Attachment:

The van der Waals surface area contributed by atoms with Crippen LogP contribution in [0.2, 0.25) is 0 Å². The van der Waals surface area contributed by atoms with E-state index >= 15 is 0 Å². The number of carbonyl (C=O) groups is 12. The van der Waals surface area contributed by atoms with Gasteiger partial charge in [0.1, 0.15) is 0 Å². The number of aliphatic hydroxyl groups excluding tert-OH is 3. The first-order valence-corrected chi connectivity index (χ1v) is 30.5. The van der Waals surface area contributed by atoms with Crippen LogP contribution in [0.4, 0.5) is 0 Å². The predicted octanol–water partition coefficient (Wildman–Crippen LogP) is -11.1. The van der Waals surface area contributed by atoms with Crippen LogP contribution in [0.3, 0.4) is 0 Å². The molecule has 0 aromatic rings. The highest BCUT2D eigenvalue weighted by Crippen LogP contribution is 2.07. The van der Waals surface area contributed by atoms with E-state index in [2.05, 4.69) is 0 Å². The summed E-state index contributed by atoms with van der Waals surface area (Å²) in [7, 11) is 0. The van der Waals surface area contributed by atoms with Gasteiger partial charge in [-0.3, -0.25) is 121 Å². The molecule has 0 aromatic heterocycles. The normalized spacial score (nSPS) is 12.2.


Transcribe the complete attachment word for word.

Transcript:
The van der Waals surface area contributed by atoms with Crippen LogP contribution in [0.2, 0.25) is 0 Å². The van der Waals surface area contributed by atoms with E-state index >= 15 is 0 Å². The number of carbonyl (C=O) groups is 12. The van der Waals surface area contributed by atoms with Gasteiger partial charge in [0.1, 0.15) is 0 Å². The number of aliphatic hydroxyl groups excluding tert-OH is 3. The first-order valence-corrected chi connectivity index (χ1v) is 30.5. The van der Waals surface area contributed by atoms with Crippen LogP contribution in [0.4, 0.5) is 0 Å². The predicted octanol–water partition coefficient (Wildman–Crippen LogP) is -11.1. The van der Waals surface area contributed by atoms with Crippen LogP contribution in [0.3, 0.4) is 0 Å². The molecule has 0 aromatic rings. The highest BCUT2D eigenvalue weighted by Crippen LogP contribution is 2.07. The van der Waals surface area contributed by atoms with E-state index in [2.05, 4.69) is 0 Å². The summed E-state index contributed by atoms with van der Waals surface area (Å²) in [7, 11) is 0. The van der Waals surface area contributed by atoms with Gasteiger partial charge in [-0.3, -0.25) is 121 Å². The molecule has 0 aromatic heterocycles. The normalized spacial score (nSPS) is 12.2.